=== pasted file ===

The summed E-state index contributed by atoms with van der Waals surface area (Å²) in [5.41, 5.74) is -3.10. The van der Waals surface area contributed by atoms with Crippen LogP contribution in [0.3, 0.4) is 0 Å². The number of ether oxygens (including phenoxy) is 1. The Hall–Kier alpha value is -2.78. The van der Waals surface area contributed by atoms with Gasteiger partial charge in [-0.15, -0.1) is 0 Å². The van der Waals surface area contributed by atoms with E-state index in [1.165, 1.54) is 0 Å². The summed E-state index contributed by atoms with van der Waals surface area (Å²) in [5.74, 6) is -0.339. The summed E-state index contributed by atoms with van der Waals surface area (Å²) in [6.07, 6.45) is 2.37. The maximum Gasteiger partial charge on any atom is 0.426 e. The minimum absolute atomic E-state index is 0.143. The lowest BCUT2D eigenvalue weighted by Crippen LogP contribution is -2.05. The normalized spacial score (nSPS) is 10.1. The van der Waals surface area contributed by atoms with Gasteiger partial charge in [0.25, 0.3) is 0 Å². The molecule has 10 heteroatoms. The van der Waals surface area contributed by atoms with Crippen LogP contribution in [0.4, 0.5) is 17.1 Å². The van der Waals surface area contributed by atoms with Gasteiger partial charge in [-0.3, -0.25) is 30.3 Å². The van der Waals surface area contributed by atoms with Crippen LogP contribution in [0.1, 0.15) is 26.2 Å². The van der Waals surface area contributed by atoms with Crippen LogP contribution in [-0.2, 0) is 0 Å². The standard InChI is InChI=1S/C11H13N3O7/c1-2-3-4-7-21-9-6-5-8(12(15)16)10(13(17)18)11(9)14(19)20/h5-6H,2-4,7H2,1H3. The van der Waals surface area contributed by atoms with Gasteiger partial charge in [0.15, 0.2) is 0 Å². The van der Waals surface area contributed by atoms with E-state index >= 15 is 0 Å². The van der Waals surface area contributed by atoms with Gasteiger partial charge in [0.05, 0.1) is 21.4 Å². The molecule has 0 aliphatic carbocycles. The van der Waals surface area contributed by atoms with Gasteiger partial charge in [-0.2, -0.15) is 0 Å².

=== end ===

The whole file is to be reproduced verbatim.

The summed E-state index contributed by atoms with van der Waals surface area (Å²) in [5.41, 5.74) is -3.10. The van der Waals surface area contributed by atoms with Crippen LogP contribution in [0.3, 0.4) is 0 Å². The number of ether oxygens (including phenoxy) is 1. The Hall–Kier alpha value is -2.78. The van der Waals surface area contributed by atoms with Gasteiger partial charge in [-0.15, -0.1) is 0 Å². The van der Waals surface area contributed by atoms with E-state index in [1.165, 1.54) is 0 Å². The summed E-state index contributed by atoms with van der Waals surface area (Å²) in [5.74, 6) is -0.339. The summed E-state index contributed by atoms with van der Waals surface area (Å²) in [6.07, 6.45) is 2.37. The maximum Gasteiger partial charge on any atom is 0.426 e. The minimum absolute atomic E-state index is 0.143. The lowest BCUT2D eigenvalue weighted by Crippen LogP contribution is -2.05. The normalized spacial score (nSPS) is 10.1. The van der Waals surface area contributed by atoms with Gasteiger partial charge in [0.25, 0.3) is 0 Å². The molecule has 10 heteroatoms. The van der Waals surface area contributed by atoms with Crippen LogP contribution in [0.4, 0.5) is 17.1 Å². The van der Waals surface area contributed by atoms with Gasteiger partial charge in [-0.3, -0.25) is 30.3 Å². The van der Waals surface area contributed by atoms with Crippen LogP contribution in [0.1, 0.15) is 26.2 Å². The van der Waals surface area contributed by atoms with Crippen LogP contribution in [-0.2, 0) is 0 Å². The standard InChI is InChI=1S/C11H13N3O7/c1-2-3-4-7-21-9-6-5-8(12(15)16)10(13(17)18)11(9)14(19)20/h5-6H,2-4,7H2,1H3. The van der Waals surface area contributed by atoms with Gasteiger partial charge in [0.15, 0.2) is 0 Å². The van der Waals surface area contributed by atoms with E-state index >= 15 is 0 Å². The van der Waals surface area contributed by atoms with Gasteiger partial charge in [0.05, 0.1) is 21.4 Å². The molecule has 0 aliphatic carbocycles. The van der Waals surface area contributed by atoms with Gasteiger partial charge in [-0.2, -0.15) is 0 Å².